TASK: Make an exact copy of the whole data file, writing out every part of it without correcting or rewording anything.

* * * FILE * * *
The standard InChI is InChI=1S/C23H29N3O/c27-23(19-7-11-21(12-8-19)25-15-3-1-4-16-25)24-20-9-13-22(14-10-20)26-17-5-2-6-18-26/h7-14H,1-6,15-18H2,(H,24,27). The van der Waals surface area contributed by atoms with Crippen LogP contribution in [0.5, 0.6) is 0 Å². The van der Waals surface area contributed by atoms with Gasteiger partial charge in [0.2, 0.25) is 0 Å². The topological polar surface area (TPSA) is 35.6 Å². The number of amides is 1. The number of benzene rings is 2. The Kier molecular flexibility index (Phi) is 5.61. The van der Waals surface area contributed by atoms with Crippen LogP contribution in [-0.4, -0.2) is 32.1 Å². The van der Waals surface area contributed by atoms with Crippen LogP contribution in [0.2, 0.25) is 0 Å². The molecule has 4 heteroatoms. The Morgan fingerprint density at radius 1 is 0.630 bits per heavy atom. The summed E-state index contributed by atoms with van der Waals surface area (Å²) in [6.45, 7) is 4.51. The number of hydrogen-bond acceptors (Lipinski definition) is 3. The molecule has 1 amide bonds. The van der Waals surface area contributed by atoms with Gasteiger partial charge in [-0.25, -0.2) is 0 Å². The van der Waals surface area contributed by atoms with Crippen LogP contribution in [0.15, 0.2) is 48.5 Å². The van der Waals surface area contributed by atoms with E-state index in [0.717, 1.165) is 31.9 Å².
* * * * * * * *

The standard InChI is InChI=1S/C23H29N3O/c27-23(19-7-11-21(12-8-19)25-15-3-1-4-16-25)24-20-9-13-22(14-10-20)26-17-5-2-6-18-26/h7-14H,1-6,15-18H2,(H,24,27). The van der Waals surface area contributed by atoms with Crippen LogP contribution in [0.5, 0.6) is 0 Å². The van der Waals surface area contributed by atoms with Gasteiger partial charge in [0.2, 0.25) is 0 Å². The topological polar surface area (TPSA) is 35.6 Å². The number of amides is 1. The number of benzene rings is 2. The Kier molecular flexibility index (Phi) is 5.61. The van der Waals surface area contributed by atoms with Crippen LogP contribution in [-0.4, -0.2) is 32.1 Å². The van der Waals surface area contributed by atoms with Crippen LogP contribution in [0.2, 0.25) is 0 Å². The molecule has 4 heteroatoms. The Morgan fingerprint density at radius 1 is 0.630 bits per heavy atom. The summed E-state index contributed by atoms with van der Waals surface area (Å²) in [6.45, 7) is 4.51. The number of hydrogen-bond acceptors (Lipinski definition) is 3. The molecule has 1 amide bonds. The van der Waals surface area contributed by atoms with Gasteiger partial charge in [-0.25, -0.2) is 0 Å². The van der Waals surface area contributed by atoms with Crippen LogP contribution in [0.15, 0.2) is 48.5 Å². The van der Waals surface area contributed by atoms with E-state index in [0.717, 1.165) is 31.9 Å².